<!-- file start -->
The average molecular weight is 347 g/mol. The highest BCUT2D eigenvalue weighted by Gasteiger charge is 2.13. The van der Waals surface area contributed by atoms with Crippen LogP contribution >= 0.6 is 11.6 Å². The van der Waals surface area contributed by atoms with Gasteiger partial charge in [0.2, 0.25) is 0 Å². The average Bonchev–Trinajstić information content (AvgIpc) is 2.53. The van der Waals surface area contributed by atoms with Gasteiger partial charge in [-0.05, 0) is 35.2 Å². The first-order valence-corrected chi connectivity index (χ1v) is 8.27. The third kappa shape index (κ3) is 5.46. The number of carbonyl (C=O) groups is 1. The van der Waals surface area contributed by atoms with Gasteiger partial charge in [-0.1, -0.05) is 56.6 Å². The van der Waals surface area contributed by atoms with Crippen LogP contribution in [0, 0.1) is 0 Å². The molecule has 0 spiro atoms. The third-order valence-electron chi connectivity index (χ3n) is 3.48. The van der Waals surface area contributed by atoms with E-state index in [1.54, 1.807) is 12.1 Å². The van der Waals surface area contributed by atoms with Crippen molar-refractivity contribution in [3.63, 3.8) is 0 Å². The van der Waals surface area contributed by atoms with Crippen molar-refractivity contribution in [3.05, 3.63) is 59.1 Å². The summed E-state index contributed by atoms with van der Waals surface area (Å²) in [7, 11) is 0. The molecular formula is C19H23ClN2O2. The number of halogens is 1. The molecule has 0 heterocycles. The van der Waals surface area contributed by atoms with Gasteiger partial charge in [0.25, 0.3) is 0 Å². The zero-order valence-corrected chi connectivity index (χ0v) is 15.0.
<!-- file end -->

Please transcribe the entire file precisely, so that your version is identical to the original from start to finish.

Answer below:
The average molecular weight is 347 g/mol. The highest BCUT2D eigenvalue weighted by Gasteiger charge is 2.13. The van der Waals surface area contributed by atoms with Crippen LogP contribution >= 0.6 is 11.6 Å². The van der Waals surface area contributed by atoms with Gasteiger partial charge in [0.2, 0.25) is 0 Å². The average Bonchev–Trinajstić information content (AvgIpc) is 2.53. The van der Waals surface area contributed by atoms with Gasteiger partial charge in [-0.05, 0) is 35.2 Å². The first-order valence-corrected chi connectivity index (χ1v) is 8.27. The third kappa shape index (κ3) is 5.46. The number of carbonyl (C=O) groups is 1. The van der Waals surface area contributed by atoms with Gasteiger partial charge in [-0.1, -0.05) is 56.6 Å². The van der Waals surface area contributed by atoms with Crippen LogP contribution in [0, 0.1) is 0 Å². The molecule has 0 spiro atoms. The third-order valence-electron chi connectivity index (χ3n) is 3.48. The van der Waals surface area contributed by atoms with E-state index in [1.54, 1.807) is 12.1 Å². The van der Waals surface area contributed by atoms with Crippen molar-refractivity contribution in [3.63, 3.8) is 0 Å². The van der Waals surface area contributed by atoms with Crippen molar-refractivity contribution in [3.05, 3.63) is 59.1 Å². The summed E-state index contributed by atoms with van der Waals surface area (Å²) in [7, 11) is 0. The molecular formula is C19H23ClN2O2. The number of halogens is 1. The molecule has 0 heterocycles. The van der Waals surface area contributed by atoms with Gasteiger partial charge in [0.25, 0.3) is 0 Å². The zero-order valence-corrected chi connectivity index (χ0v) is 15.0.